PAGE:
5. Establish appeal mechanisms, including appeals to independent review organizations, for all plans, including large group plans. (This may not apply to existing or grandfathered” plans, which will be exempt from certain consumer protections.)

Within 1 Year:

1. The laws provide for a $250 rebate to Medicare prescription drug plan beneficiaries in the Part D Doughnut Hole.” Health care reform will incrementally close this Doughnut Hole” by reducing beneficiary responsibility for the gap from 100 percent to 25 percent by 2018. The first step in this process provides a $250 rebate to Medicare beneficiaries who reach the Part D coverage gap.

2011:

1. The laws provide for a 50 percent discount on brand-name drugs for Medicare prescription drug plan beneficiaries in the Part D Doughnut Hole.  The next step in closing the Doughnut Hole.”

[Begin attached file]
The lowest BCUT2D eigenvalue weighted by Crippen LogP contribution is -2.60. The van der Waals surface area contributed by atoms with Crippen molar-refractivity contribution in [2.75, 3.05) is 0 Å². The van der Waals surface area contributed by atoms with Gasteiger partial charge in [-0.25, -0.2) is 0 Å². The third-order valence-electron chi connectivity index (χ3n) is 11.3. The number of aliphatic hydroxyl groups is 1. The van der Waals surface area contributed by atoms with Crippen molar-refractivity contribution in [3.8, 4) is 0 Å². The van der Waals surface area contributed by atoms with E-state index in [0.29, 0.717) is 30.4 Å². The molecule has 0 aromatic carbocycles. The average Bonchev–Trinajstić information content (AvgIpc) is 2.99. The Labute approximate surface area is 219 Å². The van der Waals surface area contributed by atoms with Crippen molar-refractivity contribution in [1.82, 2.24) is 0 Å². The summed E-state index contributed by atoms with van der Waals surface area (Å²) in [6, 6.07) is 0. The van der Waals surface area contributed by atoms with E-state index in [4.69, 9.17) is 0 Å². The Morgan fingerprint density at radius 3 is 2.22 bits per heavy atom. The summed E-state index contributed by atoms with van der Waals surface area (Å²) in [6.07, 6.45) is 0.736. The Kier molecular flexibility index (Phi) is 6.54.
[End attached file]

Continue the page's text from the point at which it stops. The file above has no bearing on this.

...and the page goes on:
2014:

1. Health benefit exchanges. Each state must create a health benefit exchange operated by either a governmental agency or a nonprofit organization, through which individuals or small businesses can purchase health insurance.3 If a state has not taken adequate steps toward creating an exchange by January 1, 2013, the federal government will establish the exchange for that state. States may create one exchange for individuals and one exchange for small businesses, or combine the two. Citizens, legal immigrants, and employers with one hundred or fewer employees may purchase coverage through the exchange. (Larger employers may purchase coverage through exchanges by 2017.) Insurance plans in the exchanges will be required to offer benefits that meet a minimum set of standards (as yet to be defined). Insurers will offer four levels of coverage that vary by premiums, out-of-pocket costs, and benefits beyond the minimum requirements, plus a catastrophic plan.